}

  if (b instanceof jasmine.Matchers.Any) {
    return b.matches(a);
  }

  if (jasmine.isString_(a) && jasmine.isString_(b)) {
    return (a == b);
  }

  if (jasmine.isNumber_(a) && jasmine.isNumber_(b)) {
    return (a == b);
  }

  if (typeof a === "object" && typeof b === "object") {
    return this.compareObjects_(a, b, mismatchKeys, mismatchValues);
  }

  //Straight check
  return (a === b);
};

There are some commonalities between this code and the CommonJS
specification. For example, Date comparison using
getTime. It deviates slightly by having specific handling
for DOM nodes, and the type checks for strings or numbers.

Here's what Node does in its assert module. The original source even has
lines from the specification pasted in:

function _deepEqual(actual, expected) {
  // 7.1. All identical values are equivalent, as determined by ===.
  if (actual === expected) {
    return true;

  } else if (Buffer.isBuffer(actual) && Buffer.isBuffer(expected)) {
    if (actual.length != expected.length) return false;

    for (var i = 0; i < actual.length; i++) {
      if (actual[i] !== expected[i]) return false;
    }

    return true;

  // 7.2. If the expected value is a Date object, the actual value is
  // equivalent if it is also a Date object that refers to the same time.
  } else if (actual instanceof Date && expected instanceof Date) {
    return actual.getTime() === expected.getTime();

  // 7.3. Other pairs that do not both pass typeof value == "object",
  // equivalence is determined by ==.
  } else if (typeof actual != 'object' && typeof expected != 'object') {
    return actual == expected;

  // 7.4. For all other Object pairs, including Array objects, equivalence is
  // determined by having the same number of owned properties (as verified
  // with Object.prototype.hasOwnProperty.call), the same set of keys
  // (although not necessarily the same order), equivalent values for every
  // corresponding key, and an identical "prototype" property. Note: this
  // accounts for both named and indexed properties on Arrays.
  } else {
    return objEquiv(actual, expected);
  }
}

function isUndefinedOrNull (value) {
  return value === null || value === undefined;
}

function isArguments (object) {
  return Object.prototype.toString.call(object) == '[object Arguments]';
}

function objEquiv (a, b) {
  if (isUndefinedOrNull(a) || isUndefinedOrNull(b))
    return false;
  // an identical "prototype" property.
  if (a.prototype !== b.prototype) return false;
  //~<del>I've managed to break Object.keys through screwy arguments passing.
  //   Converting to array solves the problem.
  if (isArguments(a)) {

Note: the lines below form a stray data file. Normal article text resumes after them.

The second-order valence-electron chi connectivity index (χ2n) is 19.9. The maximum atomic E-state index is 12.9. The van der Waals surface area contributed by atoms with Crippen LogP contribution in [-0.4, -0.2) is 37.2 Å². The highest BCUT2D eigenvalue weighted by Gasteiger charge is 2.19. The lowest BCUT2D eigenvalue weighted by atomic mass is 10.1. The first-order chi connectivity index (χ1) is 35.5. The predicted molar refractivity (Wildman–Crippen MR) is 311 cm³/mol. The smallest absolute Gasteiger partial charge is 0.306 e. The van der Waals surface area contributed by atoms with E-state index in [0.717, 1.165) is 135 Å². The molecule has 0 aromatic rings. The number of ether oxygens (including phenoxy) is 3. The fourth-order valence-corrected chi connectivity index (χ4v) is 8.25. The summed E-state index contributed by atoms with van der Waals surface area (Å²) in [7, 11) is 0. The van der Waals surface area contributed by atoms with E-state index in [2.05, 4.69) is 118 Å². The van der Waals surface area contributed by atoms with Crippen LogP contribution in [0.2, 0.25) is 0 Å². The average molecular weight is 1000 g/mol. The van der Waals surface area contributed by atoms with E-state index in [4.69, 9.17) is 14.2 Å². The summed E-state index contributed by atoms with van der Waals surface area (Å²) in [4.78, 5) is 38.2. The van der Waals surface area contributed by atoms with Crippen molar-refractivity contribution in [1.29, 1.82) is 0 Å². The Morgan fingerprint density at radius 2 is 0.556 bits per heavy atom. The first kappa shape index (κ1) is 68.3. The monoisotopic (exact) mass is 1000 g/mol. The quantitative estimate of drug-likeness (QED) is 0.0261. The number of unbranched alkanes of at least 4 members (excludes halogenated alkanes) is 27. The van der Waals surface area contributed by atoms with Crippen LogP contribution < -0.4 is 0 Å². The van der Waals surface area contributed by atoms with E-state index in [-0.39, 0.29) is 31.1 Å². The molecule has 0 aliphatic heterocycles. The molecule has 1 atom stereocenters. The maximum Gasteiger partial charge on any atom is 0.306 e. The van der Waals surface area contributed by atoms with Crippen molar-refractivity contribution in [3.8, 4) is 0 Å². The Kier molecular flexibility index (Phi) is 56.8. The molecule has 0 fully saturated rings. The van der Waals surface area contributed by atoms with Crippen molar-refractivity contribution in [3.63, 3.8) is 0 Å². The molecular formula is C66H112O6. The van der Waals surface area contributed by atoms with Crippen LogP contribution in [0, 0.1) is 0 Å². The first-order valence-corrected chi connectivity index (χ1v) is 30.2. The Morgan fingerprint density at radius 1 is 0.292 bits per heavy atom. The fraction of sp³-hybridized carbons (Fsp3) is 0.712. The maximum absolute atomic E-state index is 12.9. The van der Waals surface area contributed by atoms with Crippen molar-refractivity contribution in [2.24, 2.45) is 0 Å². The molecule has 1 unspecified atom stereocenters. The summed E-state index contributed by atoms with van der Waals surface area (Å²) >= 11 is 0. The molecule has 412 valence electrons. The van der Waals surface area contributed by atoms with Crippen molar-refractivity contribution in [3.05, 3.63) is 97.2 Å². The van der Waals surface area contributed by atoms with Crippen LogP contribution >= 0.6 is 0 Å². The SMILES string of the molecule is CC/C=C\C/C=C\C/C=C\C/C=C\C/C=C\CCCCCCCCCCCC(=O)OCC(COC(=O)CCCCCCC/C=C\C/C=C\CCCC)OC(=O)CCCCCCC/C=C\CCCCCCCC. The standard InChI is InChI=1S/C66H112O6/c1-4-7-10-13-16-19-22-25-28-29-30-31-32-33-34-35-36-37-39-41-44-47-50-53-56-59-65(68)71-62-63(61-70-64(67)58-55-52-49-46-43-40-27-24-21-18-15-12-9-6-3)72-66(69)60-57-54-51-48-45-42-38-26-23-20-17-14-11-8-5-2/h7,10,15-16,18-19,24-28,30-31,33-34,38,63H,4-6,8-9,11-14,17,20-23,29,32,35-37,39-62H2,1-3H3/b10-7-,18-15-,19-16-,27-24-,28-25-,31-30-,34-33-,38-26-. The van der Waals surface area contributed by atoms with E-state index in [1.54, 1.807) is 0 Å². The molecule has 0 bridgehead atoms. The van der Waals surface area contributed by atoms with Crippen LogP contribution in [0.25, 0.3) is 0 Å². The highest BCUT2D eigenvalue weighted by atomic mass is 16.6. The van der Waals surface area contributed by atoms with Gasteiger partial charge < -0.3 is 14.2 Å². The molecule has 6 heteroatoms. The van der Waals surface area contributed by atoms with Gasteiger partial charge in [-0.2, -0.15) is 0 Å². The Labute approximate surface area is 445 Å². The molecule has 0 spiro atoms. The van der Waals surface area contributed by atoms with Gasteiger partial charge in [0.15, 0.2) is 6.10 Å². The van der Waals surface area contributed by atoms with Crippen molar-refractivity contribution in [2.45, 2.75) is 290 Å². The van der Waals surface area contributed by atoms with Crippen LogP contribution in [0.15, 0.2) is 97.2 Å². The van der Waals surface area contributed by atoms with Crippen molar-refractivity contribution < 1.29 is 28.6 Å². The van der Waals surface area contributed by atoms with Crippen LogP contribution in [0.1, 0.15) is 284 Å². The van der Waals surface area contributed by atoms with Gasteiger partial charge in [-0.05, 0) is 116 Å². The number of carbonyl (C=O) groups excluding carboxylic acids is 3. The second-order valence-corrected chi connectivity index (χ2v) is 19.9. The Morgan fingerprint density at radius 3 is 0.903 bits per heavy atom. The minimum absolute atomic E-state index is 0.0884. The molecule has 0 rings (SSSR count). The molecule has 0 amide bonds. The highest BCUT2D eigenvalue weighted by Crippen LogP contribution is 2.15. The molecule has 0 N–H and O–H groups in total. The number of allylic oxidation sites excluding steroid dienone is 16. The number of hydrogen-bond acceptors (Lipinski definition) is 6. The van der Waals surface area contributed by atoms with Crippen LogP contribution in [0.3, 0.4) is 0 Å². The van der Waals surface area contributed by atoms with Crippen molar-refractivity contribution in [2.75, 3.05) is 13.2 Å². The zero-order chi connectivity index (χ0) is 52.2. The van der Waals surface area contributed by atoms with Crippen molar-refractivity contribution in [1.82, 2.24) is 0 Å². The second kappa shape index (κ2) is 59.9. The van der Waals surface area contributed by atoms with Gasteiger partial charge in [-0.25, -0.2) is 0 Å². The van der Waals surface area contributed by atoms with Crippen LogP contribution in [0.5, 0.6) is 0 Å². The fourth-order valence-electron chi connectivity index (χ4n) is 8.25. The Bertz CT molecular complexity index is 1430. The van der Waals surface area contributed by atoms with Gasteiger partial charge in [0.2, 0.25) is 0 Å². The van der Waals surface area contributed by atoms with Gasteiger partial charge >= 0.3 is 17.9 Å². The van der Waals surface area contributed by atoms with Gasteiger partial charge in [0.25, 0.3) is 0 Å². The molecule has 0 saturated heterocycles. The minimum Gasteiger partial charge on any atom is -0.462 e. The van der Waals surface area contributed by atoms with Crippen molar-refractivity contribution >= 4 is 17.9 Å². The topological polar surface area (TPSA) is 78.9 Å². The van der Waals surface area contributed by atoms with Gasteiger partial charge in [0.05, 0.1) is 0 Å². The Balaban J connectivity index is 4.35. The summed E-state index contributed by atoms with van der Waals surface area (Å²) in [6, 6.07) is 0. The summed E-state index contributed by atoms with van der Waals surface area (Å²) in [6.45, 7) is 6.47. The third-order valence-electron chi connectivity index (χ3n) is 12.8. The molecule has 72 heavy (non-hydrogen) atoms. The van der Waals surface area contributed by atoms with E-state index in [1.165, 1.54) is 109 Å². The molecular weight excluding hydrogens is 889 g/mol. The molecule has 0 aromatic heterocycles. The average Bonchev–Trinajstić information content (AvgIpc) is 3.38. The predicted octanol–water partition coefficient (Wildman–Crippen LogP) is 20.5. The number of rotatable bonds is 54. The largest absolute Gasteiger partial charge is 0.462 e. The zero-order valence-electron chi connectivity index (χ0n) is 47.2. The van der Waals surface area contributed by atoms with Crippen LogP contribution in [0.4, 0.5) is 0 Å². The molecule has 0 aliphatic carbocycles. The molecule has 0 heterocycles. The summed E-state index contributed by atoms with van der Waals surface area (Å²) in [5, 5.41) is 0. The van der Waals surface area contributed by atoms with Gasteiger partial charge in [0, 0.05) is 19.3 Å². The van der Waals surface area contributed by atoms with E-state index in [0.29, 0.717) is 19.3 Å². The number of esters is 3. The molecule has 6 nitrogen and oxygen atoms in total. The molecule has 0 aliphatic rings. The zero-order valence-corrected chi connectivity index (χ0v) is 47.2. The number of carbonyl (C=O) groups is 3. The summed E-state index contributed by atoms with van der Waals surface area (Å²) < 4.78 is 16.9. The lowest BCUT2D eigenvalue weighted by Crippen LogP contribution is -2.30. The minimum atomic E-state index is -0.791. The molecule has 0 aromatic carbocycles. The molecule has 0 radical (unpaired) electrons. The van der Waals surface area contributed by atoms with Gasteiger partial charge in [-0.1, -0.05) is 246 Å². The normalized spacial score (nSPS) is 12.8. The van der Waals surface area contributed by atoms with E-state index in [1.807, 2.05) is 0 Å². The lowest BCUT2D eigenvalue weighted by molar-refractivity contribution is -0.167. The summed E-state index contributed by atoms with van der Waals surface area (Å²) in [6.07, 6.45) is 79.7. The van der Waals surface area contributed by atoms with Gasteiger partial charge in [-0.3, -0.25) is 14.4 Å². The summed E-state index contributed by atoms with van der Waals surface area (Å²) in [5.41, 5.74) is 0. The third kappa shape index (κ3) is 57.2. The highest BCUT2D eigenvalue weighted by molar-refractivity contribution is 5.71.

if (!isArguments(b)) {
      return false;
    }
    a = pSlice.call(a);
    b = pSlice.call(b);
    return _deepEqual(a, b);
  }
  try{
    var ka = Object.keys(a),
      kb = Object.keys(b),
      key, i;
  } catch (e) {//happens when one is a string literal and the other isn't
    return false;
  }
  // having the same number of owned properties (keys incorporates hasOwnProperty)
  if (ka.length != kb.length)
    return false;
  //the same set of keys (although not necessarily the same order),
  ka.sort();
  kb.sort();
  //</del>~cheap key test
  for (i = ka.length - 1; i >= 0; i--) {
    if (ka[i] != kb[i])
      return false;
  }
  //equivalent values for every corresponding key, and
  //~~~possibly expensive deep test
  for (i = ka.length - 1; i >= 0; i--) {
    key = ka[i];
    if (!_deepEqual(a[key], b[key] ))
       return false;
  }
  return true;
}

Node's code includes a few key techniques that are worth remembering:

  • A strict equality check is performed up front
  • getTime is used on the dates again
  • Array.prototype.slice.call is used to transform function arguments into arrays, so they can be tested like arrays
  • Key equivalence is tested to find differences in keys early before having to resort to another deep test on nested objects
  • _deepEqual is called recursively for nested objects

If you take a look at the Turing Test
repository
, I've basically
used Node's implementation with a few modifications.

Conclusion

This is actually the main body of assertions as defined by the CommonJS
specification. There's one more, assert.throws, which I'll
define next week, along with a look at testing the tests. If you'd like
to look at the code for this tutorial, it's in commit
9a4c33e79cbeb0bf2a71

on GitHub.

References